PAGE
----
Alex Russell on creating at the web's edge

Let's start at the beginning – what's your background?

In the early 2000s, I did JavaScript full-time, realised we didn't have the infrastructure we needed, and built JavaScript frameworks to help make creating large web applications easier - things that are Gmail-sized. I came by my dev scars honestly!

What did you learn from working on those projects?

That so much of building good UIs - good experiences - is working to do hard things that shouldn't be exposed to users: intelligent date formatting, giving people contextual options, tying actions to progress indicators and maintaining good performance. It's about ensuring you're not asking people to work on your behalf because your system isn't up to the job.

How did things change for you on joining Google?

I first worked on Chrome Frame. That was an attempt to solve the problem of having great new browsers that almost didn't matter because we still had to feed IE. We then put together a cross-functional team to discover what was still painful about building an app at the very edge of the web. We'd assume the legacy problem was solved and figure out what still hurt.

What did you discover?

It turned out that because we've been so insulated with huge layers of JavaScript, few people had real experience at just building for the edge of the web. Being insulated from the problems can be good, but being insulated from the opportunities is bad. Yet that's the inevitable consequence of wrapping a safety blanket around yourself and trying to run - you won't go as fast. If you hit a tree, it'll hurt less, but you won't progress as rapidly.

What happened when you ditched the blanket?

Lots of things have started to come out of that effort: web components, shadow DOM, custom elements, loads of CSS fixes. We found a bunch of things that renewed our interest in key areas of modularity and extension in the web platform. The question sort of hits you smack in the face that when everything is great - when JavaScript is fast, when so many of the things you had to care about before fall away – why can't I do a thing that looks natural to do?

Such as?

Well, why can't I style a select element, replacing its UI with something different, like those iOS spinny things rather than a regular mouse dropdown? The browser can do that, so why can't I? Those important questions don't often get asked, because very often if you're sitting inside the web developer mentality and you don't have all of the pieces on the board in your hands, you're not going to build something that would let you solve the entire problem.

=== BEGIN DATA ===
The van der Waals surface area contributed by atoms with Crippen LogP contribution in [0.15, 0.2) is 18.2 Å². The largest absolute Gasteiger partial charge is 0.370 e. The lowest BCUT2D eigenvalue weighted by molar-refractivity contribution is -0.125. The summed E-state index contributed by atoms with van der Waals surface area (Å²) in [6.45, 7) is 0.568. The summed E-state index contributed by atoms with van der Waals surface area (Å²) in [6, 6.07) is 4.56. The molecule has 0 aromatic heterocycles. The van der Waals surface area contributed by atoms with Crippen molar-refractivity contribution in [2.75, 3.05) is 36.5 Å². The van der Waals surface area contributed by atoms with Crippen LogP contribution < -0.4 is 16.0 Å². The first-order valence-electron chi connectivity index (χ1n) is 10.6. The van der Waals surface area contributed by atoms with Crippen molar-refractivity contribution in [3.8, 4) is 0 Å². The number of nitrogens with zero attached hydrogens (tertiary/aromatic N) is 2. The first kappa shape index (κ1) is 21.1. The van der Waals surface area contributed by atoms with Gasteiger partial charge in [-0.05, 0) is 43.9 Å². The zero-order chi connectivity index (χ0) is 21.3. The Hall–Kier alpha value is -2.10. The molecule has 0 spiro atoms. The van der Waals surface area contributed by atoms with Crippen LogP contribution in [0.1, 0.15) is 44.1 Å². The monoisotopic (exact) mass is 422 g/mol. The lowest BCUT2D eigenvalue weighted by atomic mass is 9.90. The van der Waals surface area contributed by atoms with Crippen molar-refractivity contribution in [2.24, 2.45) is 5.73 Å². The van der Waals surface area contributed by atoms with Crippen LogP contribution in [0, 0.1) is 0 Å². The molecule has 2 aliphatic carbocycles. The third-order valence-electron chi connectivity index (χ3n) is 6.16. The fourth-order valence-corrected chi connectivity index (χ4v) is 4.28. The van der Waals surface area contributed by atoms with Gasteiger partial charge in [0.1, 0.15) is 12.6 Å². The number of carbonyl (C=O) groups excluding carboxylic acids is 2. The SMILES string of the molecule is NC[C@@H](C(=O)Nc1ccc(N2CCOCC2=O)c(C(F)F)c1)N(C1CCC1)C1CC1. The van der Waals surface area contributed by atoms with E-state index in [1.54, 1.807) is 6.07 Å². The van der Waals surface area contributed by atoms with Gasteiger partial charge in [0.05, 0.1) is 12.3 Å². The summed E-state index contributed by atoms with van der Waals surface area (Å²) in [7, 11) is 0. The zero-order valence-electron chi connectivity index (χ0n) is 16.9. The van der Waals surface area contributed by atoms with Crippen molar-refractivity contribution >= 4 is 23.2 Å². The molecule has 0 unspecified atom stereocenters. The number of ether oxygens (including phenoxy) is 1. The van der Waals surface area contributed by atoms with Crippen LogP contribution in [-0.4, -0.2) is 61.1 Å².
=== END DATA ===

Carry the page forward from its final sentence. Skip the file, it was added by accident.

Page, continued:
Should more devs get involved in browsers and web standards?

You need to ask what it means to get involved and the best way to do so. With standards, there's no immaculate conception. There's no moment where people sit in a room and say, "Great, let's solve a really important problem right now." And really, even writing a spec gets you nothing. You actually have to change the mind of someone who's shipping software - you need that leverage point.

So who should devs speak to? Who do they lobby?

What we see now is that the productive way for this to happen is that people have to be kind of 'super representatives' - representative of more than one community. They have to understand enough about the browser side and the web side, beyond 'this one thing really hurts right now'. They have to differentiate between 'this is a short-term issue that will go away' and 'this is an issue that, if we don't spend time and effort on, won't ever get addressed', to see cross-cutting concerns, and the right way to fix them.

I have hope that one thing the W3C Technical Architecture Group (TAG) can be reformed into is a much more listening organisation that can start to represent web developer interests more forcefully and in a more structured way to the Working Groups. We might not be the right eventual end point for those concerns, but I would say it's now our job to help channel them.

This article originally appeared in net magazine issue 246.

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